On a personal level I feel a sense of fulfillment that we’re contributing to the discussions around colonialism in relation to collecting, nature and money. And aesthetically it really showcases objects – something I’m particularly interested in…
I also love hanging out with you Sue! It’s nice to have a strong collaboration going on alongside all of the solo and co-creation with the general public I do.
Sue – What have you enjoyed most about working on Common Salt over the years?
There are a few things. I should keep to the most, but there are a few vying for that place.
It’s been a journey of discovery, an education, an uncovering, a series of realisations. It’s also been a very troubling series of discoveries, so as soon as I start thinking about that, it’s an odd feeling. It’s the same as when audience members describe our piece as beautiful, it feels weird because to us it’s a deliberately troubling work, and we understand some of it may appear beautiful but we don’t think of it as that, so when I say the research has been enjoyable, it’s that same oddity of feeling that it has not been enjoyable. To be clearer, it’s the journey through it all – making the connections between things, seeing how things are illuminated in complexity and feeling enriched by knowledge and feeling changed by it.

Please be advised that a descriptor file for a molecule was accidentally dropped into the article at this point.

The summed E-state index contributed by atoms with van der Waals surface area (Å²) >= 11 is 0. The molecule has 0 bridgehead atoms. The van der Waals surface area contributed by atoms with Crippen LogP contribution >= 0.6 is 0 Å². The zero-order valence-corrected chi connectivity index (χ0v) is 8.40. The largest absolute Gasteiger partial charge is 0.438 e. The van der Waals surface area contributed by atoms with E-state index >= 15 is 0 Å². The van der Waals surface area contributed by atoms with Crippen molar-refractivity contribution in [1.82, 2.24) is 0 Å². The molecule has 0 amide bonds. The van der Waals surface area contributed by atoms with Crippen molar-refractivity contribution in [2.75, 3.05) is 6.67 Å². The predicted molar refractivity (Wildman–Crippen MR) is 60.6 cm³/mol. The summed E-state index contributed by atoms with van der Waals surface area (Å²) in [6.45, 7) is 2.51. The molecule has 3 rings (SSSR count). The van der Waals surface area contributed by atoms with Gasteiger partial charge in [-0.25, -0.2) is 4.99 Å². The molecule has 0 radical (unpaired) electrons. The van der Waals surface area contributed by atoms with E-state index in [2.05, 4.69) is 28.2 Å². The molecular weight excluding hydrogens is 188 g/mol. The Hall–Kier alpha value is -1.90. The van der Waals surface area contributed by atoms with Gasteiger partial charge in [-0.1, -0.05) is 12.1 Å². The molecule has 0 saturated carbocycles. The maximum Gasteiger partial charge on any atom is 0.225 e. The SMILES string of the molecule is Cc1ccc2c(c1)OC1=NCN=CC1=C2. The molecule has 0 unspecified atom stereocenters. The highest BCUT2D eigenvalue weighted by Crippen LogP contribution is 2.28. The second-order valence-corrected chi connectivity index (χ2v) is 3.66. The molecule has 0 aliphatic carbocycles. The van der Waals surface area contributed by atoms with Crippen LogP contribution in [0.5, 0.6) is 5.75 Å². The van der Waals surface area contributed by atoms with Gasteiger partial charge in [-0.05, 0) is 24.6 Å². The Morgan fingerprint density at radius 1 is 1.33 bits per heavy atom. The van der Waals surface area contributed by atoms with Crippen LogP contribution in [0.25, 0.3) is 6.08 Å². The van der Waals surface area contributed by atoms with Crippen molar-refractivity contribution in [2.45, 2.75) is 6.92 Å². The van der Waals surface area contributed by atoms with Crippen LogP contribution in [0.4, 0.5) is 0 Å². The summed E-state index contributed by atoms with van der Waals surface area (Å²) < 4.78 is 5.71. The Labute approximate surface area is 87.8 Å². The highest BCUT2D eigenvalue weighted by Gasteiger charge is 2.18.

Showing Common Salt – I really look forward to it. I like the piece we’ve made, the structure, the form, the way it’s held. That has been consistently enjoyable.
The stayovers after the gigs – that funny time in a hotel or room and the hyper-attention and adrenalin you have after doing something live for others. I enjoy staying up late, drinking tea with you, analysing the day, how people responded, what happened.
And preparing the space for the show in the non-arts venues we play. You take the lead on making the space work for the show – these places that are often learning rooms or side rooms with lots of stuff in them like a cow on wheels or an Egyptian mannequin or a polystyrene caldron. I really enjoy watching you make the space work – reordering it, covering things, cleverly hiding them. I especially remember you dealing with the foyer in the Royal Manor Theatre for bside festival – that took you a really long time and a lot of careful concentration but it looked amazing after you’d finished!
And lastly, I have really enjoyed traveling towards Common Salt – to meet and plan, to research, to practice, to show the work – that setting off to make and work – meeting at a train station or a place, or a venue. Maybe that one the most.
Sheila – What about our audience? – how have we planned for them, for their experience? And in the light of that, how do we experience the audience?
They sit in front of a table, there’s only 25 of them at the most … They’re up close and personal. We can look into the eyes of each and every one of them … We can see when they’re moved by what we’re sharing and when they’re nodding off! Although I have to say we’ve been taught over and over again that a sombre or bored looking face doesn’t always mean someone isn’t engaged in the work … Sometimes the work feels like it’s really not communicating from our point of view, but actually afterwards when we chat with the audience we’ve learnt that it has!